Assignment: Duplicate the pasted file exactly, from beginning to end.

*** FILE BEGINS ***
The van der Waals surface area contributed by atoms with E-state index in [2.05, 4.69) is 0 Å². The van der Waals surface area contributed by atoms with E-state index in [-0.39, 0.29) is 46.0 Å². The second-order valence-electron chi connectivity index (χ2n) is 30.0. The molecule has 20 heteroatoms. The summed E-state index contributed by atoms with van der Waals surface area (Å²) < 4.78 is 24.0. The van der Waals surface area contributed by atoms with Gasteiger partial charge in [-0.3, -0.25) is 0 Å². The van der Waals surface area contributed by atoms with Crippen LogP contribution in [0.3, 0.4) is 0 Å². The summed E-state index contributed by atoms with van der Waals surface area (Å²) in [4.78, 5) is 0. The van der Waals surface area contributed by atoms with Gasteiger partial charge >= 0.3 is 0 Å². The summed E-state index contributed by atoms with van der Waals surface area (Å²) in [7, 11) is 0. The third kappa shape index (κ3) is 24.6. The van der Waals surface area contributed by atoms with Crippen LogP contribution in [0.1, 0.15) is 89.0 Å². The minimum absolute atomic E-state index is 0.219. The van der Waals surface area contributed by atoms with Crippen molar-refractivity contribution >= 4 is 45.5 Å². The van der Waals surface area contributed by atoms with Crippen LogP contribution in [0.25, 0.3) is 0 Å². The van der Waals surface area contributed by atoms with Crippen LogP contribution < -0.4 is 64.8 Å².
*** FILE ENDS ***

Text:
The van der Waals surface area contributed by atoms with E-state index in [2.05, 4.69) is 0 Å². The van der Waals surface area contributed by atoms with E-state index in [-0.39, 0.29) is 46.0 Å². The second-order valence-electron chi connectivity index (χ2n) is 30.0. The molecule has 20 heteroatoms. The summed E-state index contributed by atoms with van der Waals surface area (Å²) < 4.78 is 24.0. The van der Waals surface area contributed by atoms with Gasteiger partial charge in [-0.3, -0.25) is 0 Å². The van der Waals surface area contributed by atoms with Crippen LogP contribution in [0.3, 0.4) is 0 Å². The summed E-state index contributed by atoms with van der Waals surface area (Å²) in [4.78, 5) is 0. The van der Waals surface area contributed by atoms with Gasteiger partial charge >= 0.3 is 0 Å². The summed E-state index contributed by atoms with van der Waals surface area (Å²) in [7, 11) is 0. The third kappa shape index (κ3) is 24.6. The van der Waals surface area contributed by atoms with Crippen LogP contribution in [0.1, 0.15) is 89.0 Å². The minimum absolute atomic E-state index is 0.219. The van der Waals surface area contributed by atoms with Crippen molar-refractivity contribution >= 4 is 45.5 Å². The van der Waals surface area contributed by atoms with Crippen LogP contribution in [0.25, 0.3) is 0 Å². The van der Waals surface area contributed by atoms with Crippen LogP contribution < -0.4 is 64.8 Å².